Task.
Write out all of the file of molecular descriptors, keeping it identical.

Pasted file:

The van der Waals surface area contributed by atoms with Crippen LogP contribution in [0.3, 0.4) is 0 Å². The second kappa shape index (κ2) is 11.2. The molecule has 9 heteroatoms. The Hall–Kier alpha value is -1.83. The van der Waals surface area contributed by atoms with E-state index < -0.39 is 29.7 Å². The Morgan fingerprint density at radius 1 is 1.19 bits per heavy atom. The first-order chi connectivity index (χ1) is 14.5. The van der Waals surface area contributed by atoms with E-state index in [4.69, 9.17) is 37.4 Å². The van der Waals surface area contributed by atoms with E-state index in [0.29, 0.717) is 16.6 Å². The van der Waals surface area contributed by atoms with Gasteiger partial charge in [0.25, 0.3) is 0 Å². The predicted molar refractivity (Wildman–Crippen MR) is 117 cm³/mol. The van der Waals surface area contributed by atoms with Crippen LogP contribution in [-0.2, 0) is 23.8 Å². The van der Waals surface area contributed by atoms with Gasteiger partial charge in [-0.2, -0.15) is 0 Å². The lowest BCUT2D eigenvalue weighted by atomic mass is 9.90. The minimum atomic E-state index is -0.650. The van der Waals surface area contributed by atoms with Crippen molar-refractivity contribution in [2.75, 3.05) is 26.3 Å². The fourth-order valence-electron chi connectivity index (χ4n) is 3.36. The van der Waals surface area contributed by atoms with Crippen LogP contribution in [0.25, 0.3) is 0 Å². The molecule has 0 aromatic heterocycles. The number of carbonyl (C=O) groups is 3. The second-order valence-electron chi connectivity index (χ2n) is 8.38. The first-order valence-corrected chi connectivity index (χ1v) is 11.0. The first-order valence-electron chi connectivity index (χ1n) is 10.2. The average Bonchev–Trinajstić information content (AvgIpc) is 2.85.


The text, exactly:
The van der Waals surface area contributed by atoms with Crippen LogP contribution in [0.3, 0.4) is 0 Å². The second kappa shape index (κ2) is 11.2. The molecule has 9 heteroatoms. The Hall–Kier alpha value is -1.83. The van der Waals surface area contributed by atoms with E-state index < -0.39 is 29.7 Å². The Morgan fingerprint density at radius 1 is 1.19 bits per heavy atom. The first-order chi connectivity index (χ1) is 14.5. The van der Waals surface area contributed by atoms with E-state index in [4.69, 9.17) is 37.4 Å². The van der Waals surface area contributed by atoms with E-state index in [0.29, 0.717) is 16.6 Å². The van der Waals surface area contributed by atoms with Gasteiger partial charge in [0.25, 0.3) is 0 Å². The predicted molar refractivity (Wildman–Crippen MR) is 117 cm³/mol. The van der Waals surface area contributed by atoms with Crippen LogP contribution in [-0.2, 0) is 23.8 Å². The van der Waals surface area contributed by atoms with Gasteiger partial charge in [-0.2, -0.15) is 0 Å². The lowest BCUT2D eigenvalue weighted by atomic mass is 9.90. The minimum atomic E-state index is -0.650. The van der Waals surface area contributed by atoms with Crippen molar-refractivity contribution in [2.75, 3.05) is 26.3 Å². The fourth-order valence-electron chi connectivity index (χ4n) is 3.36. The van der Waals surface area contributed by atoms with Crippen LogP contribution in [0.25, 0.3) is 0 Å². The molecule has 0 aromatic heterocycles. The number of carbonyl (C=O) groups is 3. The second-order valence-electron chi connectivity index (χ2n) is 8.38. The first-order valence-corrected chi connectivity index (χ1v) is 11.0. The first-order valence-electron chi connectivity index (χ1n) is 10.2. The average Bonchev–Trinajstić information content (AvgIpc) is 2.85.